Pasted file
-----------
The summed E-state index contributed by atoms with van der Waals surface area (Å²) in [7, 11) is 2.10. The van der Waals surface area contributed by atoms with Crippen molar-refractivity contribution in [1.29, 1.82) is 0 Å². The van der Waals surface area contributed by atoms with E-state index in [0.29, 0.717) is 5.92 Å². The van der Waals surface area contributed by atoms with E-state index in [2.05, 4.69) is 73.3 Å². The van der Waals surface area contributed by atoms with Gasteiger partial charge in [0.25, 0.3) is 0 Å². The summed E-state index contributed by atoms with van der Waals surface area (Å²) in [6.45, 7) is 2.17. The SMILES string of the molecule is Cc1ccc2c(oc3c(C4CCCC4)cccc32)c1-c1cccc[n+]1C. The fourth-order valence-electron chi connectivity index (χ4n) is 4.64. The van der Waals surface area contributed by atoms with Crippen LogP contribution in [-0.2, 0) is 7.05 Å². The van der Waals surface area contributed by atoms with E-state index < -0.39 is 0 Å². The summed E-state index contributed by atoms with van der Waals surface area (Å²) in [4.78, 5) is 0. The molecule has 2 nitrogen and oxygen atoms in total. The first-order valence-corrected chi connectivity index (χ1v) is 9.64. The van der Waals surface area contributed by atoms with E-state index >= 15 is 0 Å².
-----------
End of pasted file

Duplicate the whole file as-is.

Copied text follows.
The summed E-state index contributed by atoms with van der Waals surface area (Å²) in [7, 11) is 2.10. The van der Waals surface area contributed by atoms with Crippen molar-refractivity contribution in [1.29, 1.82) is 0 Å². The van der Waals surface area contributed by atoms with E-state index in [0.29, 0.717) is 5.92 Å². The van der Waals surface area contributed by atoms with E-state index in [2.05, 4.69) is 73.3 Å². The van der Waals surface area contributed by atoms with Gasteiger partial charge in [0.25, 0.3) is 0 Å². The summed E-state index contributed by atoms with van der Waals surface area (Å²) in [6.45, 7) is 2.17. The SMILES string of the molecule is Cc1ccc2c(oc3c(C4CCCC4)cccc32)c1-c1cccc[n+]1C. The fourth-order valence-electron chi connectivity index (χ4n) is 4.64. The van der Waals surface area contributed by atoms with Crippen LogP contribution in [-0.2, 0) is 7.05 Å². The van der Waals surface area contributed by atoms with E-state index < -0.39 is 0 Å². The summed E-state index contributed by atoms with van der Waals surface area (Å²) in [4.78, 5) is 0. The molecule has 2 nitrogen and oxygen atoms in total. The first-order valence-corrected chi connectivity index (χ1v) is 9.64. The van der Waals surface area contributed by atoms with E-state index >= 15 is 0 Å².